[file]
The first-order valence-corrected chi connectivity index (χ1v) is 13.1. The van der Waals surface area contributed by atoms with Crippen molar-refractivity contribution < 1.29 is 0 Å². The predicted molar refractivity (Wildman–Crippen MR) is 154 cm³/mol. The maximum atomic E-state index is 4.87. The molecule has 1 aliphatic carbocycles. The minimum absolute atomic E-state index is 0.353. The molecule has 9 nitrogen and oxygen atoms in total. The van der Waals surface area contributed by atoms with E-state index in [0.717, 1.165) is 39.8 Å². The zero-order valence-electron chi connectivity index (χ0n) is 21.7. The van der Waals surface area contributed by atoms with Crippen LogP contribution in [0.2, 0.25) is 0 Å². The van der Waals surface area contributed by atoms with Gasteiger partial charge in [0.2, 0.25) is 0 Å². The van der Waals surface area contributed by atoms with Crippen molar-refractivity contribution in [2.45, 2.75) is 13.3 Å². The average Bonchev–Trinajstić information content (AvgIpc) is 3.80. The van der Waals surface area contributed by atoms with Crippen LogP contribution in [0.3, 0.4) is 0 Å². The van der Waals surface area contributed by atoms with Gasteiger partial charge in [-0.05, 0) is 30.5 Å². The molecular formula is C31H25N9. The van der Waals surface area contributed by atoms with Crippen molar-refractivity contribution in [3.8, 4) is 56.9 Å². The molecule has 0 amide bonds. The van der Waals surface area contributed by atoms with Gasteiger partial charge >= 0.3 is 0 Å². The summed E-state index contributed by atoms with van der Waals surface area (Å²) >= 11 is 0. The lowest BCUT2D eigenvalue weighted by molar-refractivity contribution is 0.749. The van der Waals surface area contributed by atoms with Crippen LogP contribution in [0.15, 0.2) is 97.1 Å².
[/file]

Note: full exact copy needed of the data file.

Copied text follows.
The first-order valence-corrected chi connectivity index (χ1v) is 13.1. The van der Waals surface area contributed by atoms with Crippen molar-refractivity contribution < 1.29 is 0 Å². The predicted molar refractivity (Wildman–Crippen MR) is 154 cm³/mol. The maximum atomic E-state index is 4.87. The molecule has 1 aliphatic carbocycles. The minimum absolute atomic E-state index is 0.353. The molecule has 9 nitrogen and oxygen atoms in total. The van der Waals surface area contributed by atoms with E-state index in [0.717, 1.165) is 39.8 Å². The zero-order valence-electron chi connectivity index (χ0n) is 21.7. The van der Waals surface area contributed by atoms with Crippen LogP contribution in [0.2, 0.25) is 0 Å². The van der Waals surface area contributed by atoms with Gasteiger partial charge in [0.2, 0.25) is 0 Å². The van der Waals surface area contributed by atoms with Crippen molar-refractivity contribution in [2.45, 2.75) is 13.3 Å². The average Bonchev–Trinajstić information content (AvgIpc) is 3.80. The van der Waals surface area contributed by atoms with Crippen LogP contribution in [0.3, 0.4) is 0 Å². The van der Waals surface area contributed by atoms with Gasteiger partial charge in [-0.05, 0) is 30.5 Å². The molecular formula is C31H25N9. The van der Waals surface area contributed by atoms with Crippen molar-refractivity contribution in [3.8, 4) is 56.9 Å². The molecule has 0 amide bonds. The van der Waals surface area contributed by atoms with Gasteiger partial charge >= 0.3 is 0 Å². The summed E-state index contributed by atoms with van der Waals surface area (Å²) >= 11 is 0. The lowest BCUT2D eigenvalue weighted by molar-refractivity contribution is 0.749. The van der Waals surface area contributed by atoms with Crippen LogP contribution in [0.15, 0.2) is 97.1 Å².